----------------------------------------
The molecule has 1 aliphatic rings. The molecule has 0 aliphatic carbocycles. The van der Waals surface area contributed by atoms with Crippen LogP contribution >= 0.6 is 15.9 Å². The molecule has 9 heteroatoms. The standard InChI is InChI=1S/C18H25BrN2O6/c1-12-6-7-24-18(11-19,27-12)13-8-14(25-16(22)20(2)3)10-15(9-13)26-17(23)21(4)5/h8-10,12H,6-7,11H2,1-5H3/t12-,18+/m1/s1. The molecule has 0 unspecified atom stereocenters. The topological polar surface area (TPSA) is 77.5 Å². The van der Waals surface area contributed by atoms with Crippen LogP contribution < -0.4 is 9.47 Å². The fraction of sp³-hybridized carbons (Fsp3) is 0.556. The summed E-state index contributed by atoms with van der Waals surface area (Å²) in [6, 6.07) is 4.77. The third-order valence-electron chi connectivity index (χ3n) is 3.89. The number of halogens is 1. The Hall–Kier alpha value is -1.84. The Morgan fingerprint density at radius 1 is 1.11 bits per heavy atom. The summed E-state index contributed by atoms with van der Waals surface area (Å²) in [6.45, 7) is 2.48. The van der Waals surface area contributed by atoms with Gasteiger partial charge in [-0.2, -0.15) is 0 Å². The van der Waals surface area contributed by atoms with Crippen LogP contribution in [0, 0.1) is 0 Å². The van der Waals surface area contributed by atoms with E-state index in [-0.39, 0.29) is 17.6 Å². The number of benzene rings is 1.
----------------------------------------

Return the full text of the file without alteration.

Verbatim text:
The molecule has 1 aliphatic rings. The molecule has 0 aliphatic carbocycles. The van der Waals surface area contributed by atoms with Crippen LogP contribution >= 0.6 is 15.9 Å². The molecule has 9 heteroatoms. The standard InChI is InChI=1S/C18H25BrN2O6/c1-12-6-7-24-18(11-19,27-12)13-8-14(25-16(22)20(2)3)10-15(9-13)26-17(23)21(4)5/h8-10,12H,6-7,11H2,1-5H3/t12-,18+/m1/s1. The molecule has 0 unspecified atom stereocenters. The topological polar surface area (TPSA) is 77.5 Å². The van der Waals surface area contributed by atoms with Crippen LogP contribution < -0.4 is 9.47 Å². The fraction of sp³-hybridized carbons (Fsp3) is 0.556. The summed E-state index contributed by atoms with van der Waals surface area (Å²) in [6, 6.07) is 4.77. The third-order valence-electron chi connectivity index (χ3n) is 3.89. The number of halogens is 1. The Hall–Kier alpha value is -1.84. The Morgan fingerprint density at radius 1 is 1.11 bits per heavy atom. The summed E-state index contributed by atoms with van der Waals surface area (Å²) in [6.45, 7) is 2.48. The van der Waals surface area contributed by atoms with Gasteiger partial charge in [-0.2, -0.15) is 0 Å². The van der Waals surface area contributed by atoms with Crippen LogP contribution in [0, 0.1) is 0 Å². The van der Waals surface area contributed by atoms with E-state index in [-0.39, 0.29) is 17.6 Å². The number of benzene rings is 1.